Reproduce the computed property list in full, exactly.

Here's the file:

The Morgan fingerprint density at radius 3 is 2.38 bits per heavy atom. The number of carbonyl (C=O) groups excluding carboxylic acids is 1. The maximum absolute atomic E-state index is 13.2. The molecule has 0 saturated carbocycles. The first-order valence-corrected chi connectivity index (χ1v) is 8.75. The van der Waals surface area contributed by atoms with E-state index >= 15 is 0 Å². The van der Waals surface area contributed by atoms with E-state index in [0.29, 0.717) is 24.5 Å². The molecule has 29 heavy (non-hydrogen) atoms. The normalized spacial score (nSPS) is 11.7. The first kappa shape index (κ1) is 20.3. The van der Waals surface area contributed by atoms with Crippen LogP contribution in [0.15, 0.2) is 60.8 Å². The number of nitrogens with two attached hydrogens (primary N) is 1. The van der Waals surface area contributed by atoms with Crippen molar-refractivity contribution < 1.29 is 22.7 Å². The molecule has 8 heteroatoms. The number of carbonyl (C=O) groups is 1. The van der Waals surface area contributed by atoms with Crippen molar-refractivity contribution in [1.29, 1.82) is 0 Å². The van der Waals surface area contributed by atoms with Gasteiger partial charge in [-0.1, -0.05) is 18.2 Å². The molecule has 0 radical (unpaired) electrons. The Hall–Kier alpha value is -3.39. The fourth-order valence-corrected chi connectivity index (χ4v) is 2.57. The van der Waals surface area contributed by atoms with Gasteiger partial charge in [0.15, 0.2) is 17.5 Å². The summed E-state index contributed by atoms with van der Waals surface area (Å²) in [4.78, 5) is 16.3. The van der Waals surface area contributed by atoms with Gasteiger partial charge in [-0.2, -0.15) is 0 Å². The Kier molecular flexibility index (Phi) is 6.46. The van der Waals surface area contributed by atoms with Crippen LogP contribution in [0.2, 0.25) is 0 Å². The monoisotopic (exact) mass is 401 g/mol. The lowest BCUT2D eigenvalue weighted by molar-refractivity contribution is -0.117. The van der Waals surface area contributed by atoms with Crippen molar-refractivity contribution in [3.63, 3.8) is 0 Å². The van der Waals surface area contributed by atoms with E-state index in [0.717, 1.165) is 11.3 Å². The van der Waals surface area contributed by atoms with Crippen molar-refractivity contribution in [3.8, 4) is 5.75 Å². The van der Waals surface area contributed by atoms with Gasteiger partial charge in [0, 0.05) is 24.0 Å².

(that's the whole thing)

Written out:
The Morgan fingerprint density at radius 3 is 2.38 bits per heavy atom. The number of carbonyl (C=O) groups excluding carboxylic acids is 1. The maximum absolute atomic E-state index is 13.2. The molecule has 0 saturated carbocycles. The first-order valence-corrected chi connectivity index (χ1v) is 8.75. The van der Waals surface area contributed by atoms with E-state index >= 15 is 0 Å². The van der Waals surface area contributed by atoms with E-state index in [0.29, 0.717) is 24.5 Å². The molecule has 29 heavy (non-hydrogen) atoms. The normalized spacial score (nSPS) is 11.7. The first kappa shape index (κ1) is 20.3. The van der Waals surface area contributed by atoms with Crippen LogP contribution in [0.15, 0.2) is 60.8 Å². The number of nitrogens with two attached hydrogens (primary N) is 1. The van der Waals surface area contributed by atoms with Crippen molar-refractivity contribution < 1.29 is 22.7 Å². The molecule has 8 heteroatoms. The number of carbonyl (C=O) groups is 1. The van der Waals surface area contributed by atoms with Crippen molar-refractivity contribution in [1.29, 1.82) is 0 Å². The van der Waals surface area contributed by atoms with Gasteiger partial charge in [-0.1, -0.05) is 18.2 Å². The molecule has 0 radical (unpaired) electrons. The Hall–Kier alpha value is -3.39. The fourth-order valence-corrected chi connectivity index (χ4v) is 2.57. The van der Waals surface area contributed by atoms with Gasteiger partial charge in [0.15, 0.2) is 17.5 Å². The summed E-state index contributed by atoms with van der Waals surface area (Å²) in [4.78, 5) is 16.3. The van der Waals surface area contributed by atoms with Gasteiger partial charge in [-0.2, -0.15) is 0 Å². The Kier molecular flexibility index (Phi) is 6.46. The van der Waals surface area contributed by atoms with Crippen LogP contribution in [0.2, 0.25) is 0 Å². The monoisotopic (exact) mass is 401 g/mol. The lowest BCUT2D eigenvalue weighted by molar-refractivity contribution is -0.117. The van der Waals surface area contributed by atoms with Crippen molar-refractivity contribution in [3.63, 3.8) is 0 Å². The van der Waals surface area contributed by atoms with E-state index in [0.717, 1.165) is 11.3 Å². The van der Waals surface area contributed by atoms with Crippen molar-refractivity contribution in [3.8, 4) is 5.75 Å². The van der Waals surface area contributed by atoms with Gasteiger partial charge in [0, 0.05) is 24.0 Å².